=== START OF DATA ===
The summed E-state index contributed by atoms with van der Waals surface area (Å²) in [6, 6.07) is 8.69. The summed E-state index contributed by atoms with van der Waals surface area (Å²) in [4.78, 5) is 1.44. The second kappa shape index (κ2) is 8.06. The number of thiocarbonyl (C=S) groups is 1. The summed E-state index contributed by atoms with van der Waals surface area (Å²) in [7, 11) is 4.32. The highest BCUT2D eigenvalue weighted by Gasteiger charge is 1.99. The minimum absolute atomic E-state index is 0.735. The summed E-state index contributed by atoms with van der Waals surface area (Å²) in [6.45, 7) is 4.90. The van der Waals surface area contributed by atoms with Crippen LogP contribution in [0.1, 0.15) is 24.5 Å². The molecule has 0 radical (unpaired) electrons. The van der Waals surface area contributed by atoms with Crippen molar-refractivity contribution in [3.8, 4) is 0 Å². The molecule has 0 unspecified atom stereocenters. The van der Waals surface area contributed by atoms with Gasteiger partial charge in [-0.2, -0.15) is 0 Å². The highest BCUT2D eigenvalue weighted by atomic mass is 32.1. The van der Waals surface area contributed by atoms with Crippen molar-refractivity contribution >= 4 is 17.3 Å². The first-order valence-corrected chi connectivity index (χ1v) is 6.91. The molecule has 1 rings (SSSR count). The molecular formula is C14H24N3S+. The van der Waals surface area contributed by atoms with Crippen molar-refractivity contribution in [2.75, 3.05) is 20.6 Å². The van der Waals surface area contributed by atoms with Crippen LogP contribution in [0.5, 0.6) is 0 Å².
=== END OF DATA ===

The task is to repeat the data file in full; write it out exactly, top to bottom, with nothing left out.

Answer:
The summed E-state index contributed by atoms with van der Waals surface area (Å²) in [6, 6.07) is 8.69. The summed E-state index contributed by atoms with van der Waals surface area (Å²) in [4.78, 5) is 1.44. The second kappa shape index (κ2) is 8.06. The number of thiocarbonyl (C=S) groups is 1. The summed E-state index contributed by atoms with van der Waals surface area (Å²) in [7, 11) is 4.32. The highest BCUT2D eigenvalue weighted by Gasteiger charge is 1.99. The minimum absolute atomic E-state index is 0.735. The summed E-state index contributed by atoms with van der Waals surface area (Å²) in [6.45, 7) is 4.90. The van der Waals surface area contributed by atoms with Crippen LogP contribution in [0.1, 0.15) is 24.5 Å². The molecule has 0 radical (unpaired) electrons. The van der Waals surface area contributed by atoms with Crippen molar-refractivity contribution in [3.8, 4) is 0 Å². The molecule has 0 unspecified atom stereocenters. The van der Waals surface area contributed by atoms with Gasteiger partial charge in [-0.2, -0.15) is 0 Å². The highest BCUT2D eigenvalue weighted by atomic mass is 32.1. The van der Waals surface area contributed by atoms with Crippen molar-refractivity contribution >= 4 is 17.3 Å². The first-order valence-corrected chi connectivity index (χ1v) is 6.91. The molecule has 1 rings (SSSR count). The molecular formula is C14H24N3S+. The van der Waals surface area contributed by atoms with Crippen molar-refractivity contribution in [2.75, 3.05) is 20.6 Å². The van der Waals surface area contributed by atoms with Crippen LogP contribution in [0.5, 0.6) is 0 Å².